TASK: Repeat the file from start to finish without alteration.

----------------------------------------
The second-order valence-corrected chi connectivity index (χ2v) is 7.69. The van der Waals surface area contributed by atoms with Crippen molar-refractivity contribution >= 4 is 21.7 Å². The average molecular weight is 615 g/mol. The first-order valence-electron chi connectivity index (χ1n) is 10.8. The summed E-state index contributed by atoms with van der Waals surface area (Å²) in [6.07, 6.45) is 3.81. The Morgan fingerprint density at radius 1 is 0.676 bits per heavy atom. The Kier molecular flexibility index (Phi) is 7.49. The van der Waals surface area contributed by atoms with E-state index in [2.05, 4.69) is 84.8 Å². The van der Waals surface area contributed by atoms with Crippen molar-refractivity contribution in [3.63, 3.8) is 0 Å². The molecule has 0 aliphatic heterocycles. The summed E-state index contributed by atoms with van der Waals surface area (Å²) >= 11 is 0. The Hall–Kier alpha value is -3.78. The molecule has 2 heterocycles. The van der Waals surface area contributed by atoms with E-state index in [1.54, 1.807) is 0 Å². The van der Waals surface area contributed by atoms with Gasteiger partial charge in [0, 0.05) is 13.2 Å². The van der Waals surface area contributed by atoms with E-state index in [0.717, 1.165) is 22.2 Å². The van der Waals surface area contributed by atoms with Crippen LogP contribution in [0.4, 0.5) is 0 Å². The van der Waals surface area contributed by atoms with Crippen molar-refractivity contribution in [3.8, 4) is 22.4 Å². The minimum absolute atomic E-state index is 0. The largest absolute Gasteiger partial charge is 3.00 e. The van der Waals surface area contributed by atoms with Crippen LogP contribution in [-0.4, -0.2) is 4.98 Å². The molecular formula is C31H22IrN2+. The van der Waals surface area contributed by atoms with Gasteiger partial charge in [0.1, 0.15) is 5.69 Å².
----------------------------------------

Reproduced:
The second-order valence-corrected chi connectivity index (χ2v) is 7.69. The van der Waals surface area contributed by atoms with Crippen molar-refractivity contribution >= 4 is 21.7 Å². The average molecular weight is 615 g/mol. The first-order valence-electron chi connectivity index (χ1n) is 10.8. The summed E-state index contributed by atoms with van der Waals surface area (Å²) in [6.07, 6.45) is 3.81. The Morgan fingerprint density at radius 1 is 0.676 bits per heavy atom. The Kier molecular flexibility index (Phi) is 7.49. The van der Waals surface area contributed by atoms with E-state index in [2.05, 4.69) is 84.8 Å². The van der Waals surface area contributed by atoms with Crippen molar-refractivity contribution in [3.63, 3.8) is 0 Å². The molecule has 0 aliphatic heterocycles. The summed E-state index contributed by atoms with van der Waals surface area (Å²) >= 11 is 0. The Hall–Kier alpha value is -3.78. The molecule has 2 heterocycles. The van der Waals surface area contributed by atoms with E-state index in [1.54, 1.807) is 0 Å². The van der Waals surface area contributed by atoms with Gasteiger partial charge in [0, 0.05) is 13.2 Å². The van der Waals surface area contributed by atoms with E-state index in [0.717, 1.165) is 22.2 Å². The van der Waals surface area contributed by atoms with Crippen LogP contribution in [0.4, 0.5) is 0 Å². The van der Waals surface area contributed by atoms with Crippen molar-refractivity contribution in [3.8, 4) is 22.4 Å². The minimum absolute atomic E-state index is 0. The largest absolute Gasteiger partial charge is 3.00 e. The van der Waals surface area contributed by atoms with Crippen LogP contribution in [-0.4, -0.2) is 4.98 Å². The molecular formula is C31H22IrN2+. The van der Waals surface area contributed by atoms with Gasteiger partial charge in [0.1, 0.15) is 5.69 Å².